An investigation of form and content in European painting, printmaking, sculpture, and architecture during the first half of the nineteenth century. Attitudes toward observation versus invention, and originality versus eclecticism, common to Romantic, Neoclassical, and Realistic artists will be examined. Writings by philosophers, artists, and critics such as Burke and Runge will be analyzed, as well as the effect on art of the industrial revolution, the Napoleonic Wars, and progress in the fields of education and science. Issues related to gender and to Non-Western peoples will be discussed. Some of the artists to be covered are Bonheur, Delacroix, Friedrich, Goya, Ingres, and Turner. 3 hours lecture. (000774)
Prerequisites: ARTH 130.
An investigation of form and content in European painting, printmaking, sculpture, architecture, and decorative arts during the second half of the nineteenth century. Attitudes toward observation versus invention, and originality versus eclecticism, common to Impressionist, Post-Impressionist, Symbolist, and Expressionist artists will be examined. Writings by philosophers, artists, and critics, such as Ruskin and Van Gogh, will be analyzed. Issues related to gender and to Non-Western peoples will be discussed, as well as the effect on art of the Industrial Revolution, wars, and progress in the fields of education and science. Some of the artists to be covered are Cassatt, Cezanne, Gaugin, Manet, Monet, Marisot, Modersohn-Becker, Seurat, and Munch. 3 hours lecture. (000776)
Prerequisites: ARTH130.
An investigation of the European Avant-Garde of the first half of the century: Modernism, Cubism, Fauvism, Expressionism, Futurism, Constructivism, Dada, Neue Sachlichkeit, the Bauhaus, and Surrealism in painting, sculpture, architecture, and performance art. These movements will be related to music, dance, literature, theater, and to the European social, intellectual, and political ambience of the period up to and including World War II, when key European artist refugees arrived in the United States. Such artists as Marcel Duchamp, Kathe Kodwitz, and Pablo Picasso will be considered. 3 hours lecture. (000777)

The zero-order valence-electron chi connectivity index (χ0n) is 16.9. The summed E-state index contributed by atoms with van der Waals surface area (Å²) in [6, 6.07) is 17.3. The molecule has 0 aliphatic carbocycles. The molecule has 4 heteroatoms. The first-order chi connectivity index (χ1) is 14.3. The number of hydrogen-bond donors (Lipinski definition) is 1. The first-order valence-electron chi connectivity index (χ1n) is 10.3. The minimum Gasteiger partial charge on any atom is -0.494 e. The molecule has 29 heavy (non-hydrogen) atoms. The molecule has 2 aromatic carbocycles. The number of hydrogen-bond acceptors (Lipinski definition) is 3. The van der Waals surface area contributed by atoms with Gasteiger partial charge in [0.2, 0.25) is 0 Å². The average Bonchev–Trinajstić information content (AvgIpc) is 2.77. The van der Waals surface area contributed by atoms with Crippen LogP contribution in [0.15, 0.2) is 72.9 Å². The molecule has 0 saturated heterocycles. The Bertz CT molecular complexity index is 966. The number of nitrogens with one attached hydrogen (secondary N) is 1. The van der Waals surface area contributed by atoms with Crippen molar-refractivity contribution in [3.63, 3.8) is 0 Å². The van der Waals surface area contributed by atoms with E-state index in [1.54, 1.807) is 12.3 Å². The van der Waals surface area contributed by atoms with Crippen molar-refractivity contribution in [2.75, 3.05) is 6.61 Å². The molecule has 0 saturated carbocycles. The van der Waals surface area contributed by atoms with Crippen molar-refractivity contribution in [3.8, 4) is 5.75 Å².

Prerequisites: ECON 301.
Survey of the development of economic philosophy and its relevance to social and political development and issues. (May not be counted for credit toward a major in Economics if ECON 305 is used.) 3 hours seminar. (002683)
Prerequisites: ECON 301.
An analysis of the economic theories of Karl Marx and Marxist economists with an emphasis on how these theories relate to economic conflicts, crises, and transformations; contrasts to orthodox economic ideas and theories; analysis of 20th century economic problems, and prospects for the future. 3 hours seminar. (002685)
Prerequisites: ECON 301.
Economic problems arising out of economic relations and interactions among nations. Current theory of international trade, capital flows, and finance. International economic institutions and their relationship to American foreign policy. 3 hours seminar. (002697)
A survey of British literature from Beowulf to mid-1700s. 3 hours lecture. This is an approved General Education course. (003472)
A survey of British literature from mid-1700s to the twentieth century. 3 hours lecture. (003473)
Prerequisites: ENGL 130 or JOUR 130 (or equivalent) with a grade of C- or higher; ENGL 276, ENGL 340.
An introduction to Shakespeare's principal plays, his art, his age, and his critics; designed especially for English majors. 3 hours lecture. This is an approved Graduation Writing Assessment Requirement course; a grade of C- or better certifies writing proficiency for majors. (003507)
Prerequisites: ENGL 130 or JOUR 130 (or equivalent) with a grade of C- or higher; ENGL 276, ENGL 340.